A growing interest in the later life lending market is fuelled partly by problems with looming interest-only mortgage deadlines, a debate at the FSE Glasgow revealed.
The panel was chaired by Steve Cox of Hodge Lifetime, and consisted of Gary Webster of Equity Release Supermarket, Stuart Wilson (pictured) of more 2 life, Donna Bathgate of Equity Release Council and Adam Carnall of Age Partnership.
When asked what was driving interest and expansion in this market, panellists said it was a sector that filled gaps in the market– particularly given the wave of interest-only mortgage terms ending.
Gary Webster said: “There have been structural changes in the lending market as a whole and later life lending has seen greater interest from high street lenders as a result – for example, the recent changes in buy-to-let and the slowing of that market has meant lenders are looking to other sectors to make up that loss of business.
“Most consumers end up falling into the later life lending space as a next step when they can’t obtain lending from a high street ender.”
Meanwhile as Adam Carnall pointed out, as a market, it has been created specifically to meet needs that aren’t met elsewhere.
He added: “It doesn’t just automatically begin at 55 because that’s when you can access products – we’re finding that this sector was created to support a market which is under-served by high street lenders.”
Donna Bathgate said that advisers need to introduce the concept of later life lending as early as possible.
She said: “Consumers don’t wake up and suddenly think, I need later life lending. This is a conversation we should be having as early as possible in a client’s journey, and we need to be looking at where housing wealth fits into their overall financial plan.”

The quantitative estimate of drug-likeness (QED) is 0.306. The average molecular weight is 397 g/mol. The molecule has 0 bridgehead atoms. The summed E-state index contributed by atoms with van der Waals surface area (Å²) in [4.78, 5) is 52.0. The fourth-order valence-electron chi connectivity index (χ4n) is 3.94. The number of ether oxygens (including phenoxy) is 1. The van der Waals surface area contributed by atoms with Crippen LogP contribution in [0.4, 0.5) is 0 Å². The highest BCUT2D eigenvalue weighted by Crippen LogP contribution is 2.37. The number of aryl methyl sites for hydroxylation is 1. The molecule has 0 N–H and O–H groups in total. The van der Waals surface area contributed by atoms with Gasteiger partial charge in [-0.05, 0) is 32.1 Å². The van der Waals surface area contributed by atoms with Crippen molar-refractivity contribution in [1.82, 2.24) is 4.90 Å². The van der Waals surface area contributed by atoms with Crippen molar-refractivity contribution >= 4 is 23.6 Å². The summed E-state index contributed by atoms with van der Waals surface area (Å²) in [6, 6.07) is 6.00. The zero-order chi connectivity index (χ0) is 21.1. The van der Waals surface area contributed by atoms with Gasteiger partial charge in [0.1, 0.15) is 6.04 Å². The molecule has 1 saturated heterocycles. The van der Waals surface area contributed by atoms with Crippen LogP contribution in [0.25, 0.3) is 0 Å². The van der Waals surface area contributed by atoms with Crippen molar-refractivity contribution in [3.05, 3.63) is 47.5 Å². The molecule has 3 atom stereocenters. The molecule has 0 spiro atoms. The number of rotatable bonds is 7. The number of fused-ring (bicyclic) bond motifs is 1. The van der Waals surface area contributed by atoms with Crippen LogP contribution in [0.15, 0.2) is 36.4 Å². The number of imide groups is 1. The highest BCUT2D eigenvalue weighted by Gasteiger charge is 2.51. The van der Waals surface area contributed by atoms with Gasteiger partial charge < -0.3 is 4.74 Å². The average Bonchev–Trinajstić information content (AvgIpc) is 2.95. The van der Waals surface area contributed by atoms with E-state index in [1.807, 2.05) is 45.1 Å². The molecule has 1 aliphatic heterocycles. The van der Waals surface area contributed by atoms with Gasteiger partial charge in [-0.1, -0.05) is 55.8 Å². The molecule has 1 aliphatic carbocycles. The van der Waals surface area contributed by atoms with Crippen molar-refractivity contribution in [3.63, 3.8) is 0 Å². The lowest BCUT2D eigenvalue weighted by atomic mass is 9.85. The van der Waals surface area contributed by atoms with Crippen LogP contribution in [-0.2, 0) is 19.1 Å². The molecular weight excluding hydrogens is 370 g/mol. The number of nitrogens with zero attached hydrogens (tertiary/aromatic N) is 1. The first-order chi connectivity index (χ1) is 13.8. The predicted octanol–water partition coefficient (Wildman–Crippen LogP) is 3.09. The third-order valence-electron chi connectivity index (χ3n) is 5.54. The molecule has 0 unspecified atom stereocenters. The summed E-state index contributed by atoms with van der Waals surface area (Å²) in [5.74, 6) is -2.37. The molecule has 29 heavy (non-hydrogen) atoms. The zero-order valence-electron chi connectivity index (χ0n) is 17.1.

Panellists were positive about how the regulator was serving the sector, with Stuart Wilson noting that the market could take encouragement from its increasing willingness to look at later life lending.
He said: “It’s certainly not negative, although there could be more done – we want to see more promotion of the sector as a solution to consumer needs.”
Bathgate praised the continued focus on upskilling advisers and further training in the sector.
She said: “The regulator’s support, alongside the PRA, is moving us in the right direction and towards a more full recognition of how the equity release market works – and that higher risk doesn’t necessarily mean high risk.”
There was a positive outlook for the sector as a whole with Stuart Wilson predicting more growth.
He said:“We looked into lending to those of retirement age, and we estimate the market to be about £65bn at the moment, growing to £142bn in 10 years’ time.
“It’s not just equity release, which makes up about £3bn of that market – it covers a multitude of products and in fact is a more vibrant and progressive market than we previously realised – with plenty of room for growth.”